New York. -- It appears that order will be the problem of the New World Order.
There is no doubt now that we are seeing the dawn of a new kind of world. As Prime Minister John Major of Great Britain said Wednesday, we are watching what may be the event of the century. Whether or not this turns out to be more important than World War II, or the splitting of the atom, or the discovery of penicillin, there is no doubt this is big stuff, the real thing in the Soviet Union and points west.
But what is it, exactly, that we are seeing? If ''it'' is the break-up of the Soviet Union, replaced by a new Russia and a litter of new countries, that is an extraordinary event that might be compared with the post-1960 rise of a new Asia led by Japan. If ''it'' is the collapse of communism, that is even more important. But only if we are seeing the beginning of the end of totalitarianism and tyranny are we part of a century event.
The enduring tyranny of this century has depended principally on two things: closed borders and soldiers willing to follow orders to shoot their own people. Of the great countries, only China may have the totalitarian capability to enforce tyranny by the end of the century, nine years from now.
The first totalitarian necessity, closed borders, is not needed to prevent people from getting away as much as it is to prevent people from getting away with anything -- any action or word deemed subversive. Police states succeed on a large scale only if potential dissenters are convinced that their rulers have networks of procedures and informers that will eventually find and punish those who would be free and brave. It takes time to root out dissent and potential rebellion, but closed borders allow state security lifetimes to find dangerous opponents. No matter how inefficient the secret police in a closed society, they will eventually stumble upon men and women who would be heroes.
Once found out, real and potential rebels must be shot down, executed or kept in prison until they are aged or broken. That means not only that elite and privileged police units, like the KGB in the Soviet Union, must be kept happy and enthusiastic in their work, but also that ordinary soldiers must be trained or terrorized to follow orders when people take to the streets. The drama that is reaching its climax now in Moscow really began in Prague three years ago when East German vacationers broke through police lines and stormed the West Germany embassy, seeking asylum there -- and Czech police and soldiers stepped back without firing a shot.
The walls of communism came tumbling down, at least in Eastern Europe, as soon as the people of those countries believed they would not be killed for protesting the abuses, economic, social and physical, of decades of communism. And certainly the shooting was not going to be done on live satellite television. The whole world really is watching now and is capable of isolating countries and leaders whose doings offend the sensibilities of the planet. Who thought the Russian brand of freedom and legitimacy could be saved by direct-dialing George Bush and Diane Sawyer?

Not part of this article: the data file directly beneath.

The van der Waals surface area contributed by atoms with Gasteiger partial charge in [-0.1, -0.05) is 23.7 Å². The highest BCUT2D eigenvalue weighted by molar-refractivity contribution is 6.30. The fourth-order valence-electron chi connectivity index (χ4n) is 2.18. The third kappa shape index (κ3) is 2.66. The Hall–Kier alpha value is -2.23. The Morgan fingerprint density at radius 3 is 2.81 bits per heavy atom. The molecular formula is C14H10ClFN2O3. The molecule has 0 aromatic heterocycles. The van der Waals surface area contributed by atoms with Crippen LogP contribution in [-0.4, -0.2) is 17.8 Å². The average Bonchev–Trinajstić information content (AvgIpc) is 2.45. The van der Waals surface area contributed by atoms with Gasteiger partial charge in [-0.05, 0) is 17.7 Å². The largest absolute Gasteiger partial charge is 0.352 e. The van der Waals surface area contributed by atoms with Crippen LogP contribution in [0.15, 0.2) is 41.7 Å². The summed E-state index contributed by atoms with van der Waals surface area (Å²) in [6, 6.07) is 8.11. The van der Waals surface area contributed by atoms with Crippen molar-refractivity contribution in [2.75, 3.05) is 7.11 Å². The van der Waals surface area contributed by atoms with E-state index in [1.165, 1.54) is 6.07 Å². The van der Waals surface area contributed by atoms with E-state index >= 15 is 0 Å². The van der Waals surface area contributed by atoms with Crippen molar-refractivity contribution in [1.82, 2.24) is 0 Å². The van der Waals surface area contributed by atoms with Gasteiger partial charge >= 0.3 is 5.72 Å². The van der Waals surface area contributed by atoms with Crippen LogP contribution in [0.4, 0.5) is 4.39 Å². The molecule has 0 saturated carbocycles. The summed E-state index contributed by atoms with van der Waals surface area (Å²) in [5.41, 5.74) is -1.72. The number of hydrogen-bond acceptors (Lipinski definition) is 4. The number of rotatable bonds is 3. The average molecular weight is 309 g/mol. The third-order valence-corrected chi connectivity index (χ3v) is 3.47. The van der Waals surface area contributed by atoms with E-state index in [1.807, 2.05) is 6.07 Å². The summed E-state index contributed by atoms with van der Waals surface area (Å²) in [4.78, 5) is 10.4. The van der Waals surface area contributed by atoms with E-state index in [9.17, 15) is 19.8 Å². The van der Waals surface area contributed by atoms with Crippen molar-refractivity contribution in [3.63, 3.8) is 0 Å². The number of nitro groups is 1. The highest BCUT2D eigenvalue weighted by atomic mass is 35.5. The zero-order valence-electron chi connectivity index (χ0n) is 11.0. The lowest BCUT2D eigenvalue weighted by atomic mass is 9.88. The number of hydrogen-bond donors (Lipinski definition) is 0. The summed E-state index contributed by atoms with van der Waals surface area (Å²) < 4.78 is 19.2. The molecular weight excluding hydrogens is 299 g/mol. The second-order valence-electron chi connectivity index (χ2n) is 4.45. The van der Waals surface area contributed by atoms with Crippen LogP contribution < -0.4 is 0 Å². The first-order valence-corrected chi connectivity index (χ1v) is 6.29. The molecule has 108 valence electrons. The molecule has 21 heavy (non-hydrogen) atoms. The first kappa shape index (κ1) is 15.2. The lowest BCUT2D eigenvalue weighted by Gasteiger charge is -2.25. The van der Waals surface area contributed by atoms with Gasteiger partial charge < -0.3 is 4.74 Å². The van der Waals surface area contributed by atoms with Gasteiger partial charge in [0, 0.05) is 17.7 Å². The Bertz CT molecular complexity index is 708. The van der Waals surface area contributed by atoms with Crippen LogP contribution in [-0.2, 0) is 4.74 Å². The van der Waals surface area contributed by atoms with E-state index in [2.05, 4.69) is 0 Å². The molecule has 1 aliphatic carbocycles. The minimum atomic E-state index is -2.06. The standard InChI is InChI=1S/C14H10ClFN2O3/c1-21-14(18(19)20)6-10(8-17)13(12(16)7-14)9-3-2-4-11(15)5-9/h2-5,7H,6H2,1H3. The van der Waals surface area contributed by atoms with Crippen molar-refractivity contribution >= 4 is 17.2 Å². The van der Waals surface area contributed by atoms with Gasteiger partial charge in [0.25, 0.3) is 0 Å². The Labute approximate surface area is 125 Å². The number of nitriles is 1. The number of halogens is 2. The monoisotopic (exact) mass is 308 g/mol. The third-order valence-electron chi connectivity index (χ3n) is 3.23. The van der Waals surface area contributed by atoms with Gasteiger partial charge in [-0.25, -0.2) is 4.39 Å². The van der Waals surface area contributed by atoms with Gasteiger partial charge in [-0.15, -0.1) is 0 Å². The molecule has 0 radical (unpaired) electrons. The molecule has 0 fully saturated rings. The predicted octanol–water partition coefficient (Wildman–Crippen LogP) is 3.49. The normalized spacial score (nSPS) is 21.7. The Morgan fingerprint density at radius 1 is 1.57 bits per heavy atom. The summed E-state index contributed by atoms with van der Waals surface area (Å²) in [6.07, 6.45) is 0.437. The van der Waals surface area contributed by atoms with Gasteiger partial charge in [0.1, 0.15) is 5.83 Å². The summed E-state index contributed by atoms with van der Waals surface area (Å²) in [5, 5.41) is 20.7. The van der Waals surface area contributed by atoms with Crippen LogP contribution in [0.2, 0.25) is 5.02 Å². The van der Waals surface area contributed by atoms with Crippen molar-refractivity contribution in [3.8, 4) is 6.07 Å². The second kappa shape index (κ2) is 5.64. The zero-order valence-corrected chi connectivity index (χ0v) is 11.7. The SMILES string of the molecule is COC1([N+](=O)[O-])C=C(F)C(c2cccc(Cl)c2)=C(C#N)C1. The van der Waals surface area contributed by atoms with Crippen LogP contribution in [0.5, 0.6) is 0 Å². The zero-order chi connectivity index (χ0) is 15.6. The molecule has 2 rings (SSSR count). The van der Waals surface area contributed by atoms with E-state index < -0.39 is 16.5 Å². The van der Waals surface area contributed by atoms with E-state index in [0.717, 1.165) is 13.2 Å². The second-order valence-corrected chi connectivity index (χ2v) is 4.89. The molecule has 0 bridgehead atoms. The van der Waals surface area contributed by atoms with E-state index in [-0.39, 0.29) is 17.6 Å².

It is television, the new weather of the world, that has spread the ideas of the West with astonishing speed and reach. Words such as ''elected'' and ''legitimate'' have became central to the dialogue of power almost instantaneously. There is no way to pervert their meanings as the communists sometimes successfully twisted words such as ''freedom'' and ''democracy'' beyond meaning or recognition in the pre-electronic world.
Now we will see what we have wrought. One of the dangers of this new world is that many people, both in the streets and high office, have only superficial understanding of what they are saying and doing. It is sobering or worse to watch political and ethnic leaders in the Soviet republics scrambling for power, scratching out borders and other lines, as if they were California legislators at reapportionment time.
But California, a far richer place, does not have nuclear weapons scattered all over the state. And California does not have a bloody history of tyranny, terror and pogrom. We, and the British and others, have persuaded the world to talk of the legitimacy of our democratic systems, but we cannot be sure the words and systems mean to others what they mean to us.
The democratic world can only wait and watch and pray that all the astonishing and wonderful drama of the past couple of years will not end with blood and bodies all over the stage of what was once communism and its captives. The best way to do that is to support, generously, all ''democrats'' in the coming year or so. We should avoid choosing between men like Boris Yeltsin and Mikhail Gorbachev -- the idea of the whole thing is that the people of Russia and the Soviet republics are the only ones with legitimate power to make such choices.
Richard Reeves is a syndicated columnist.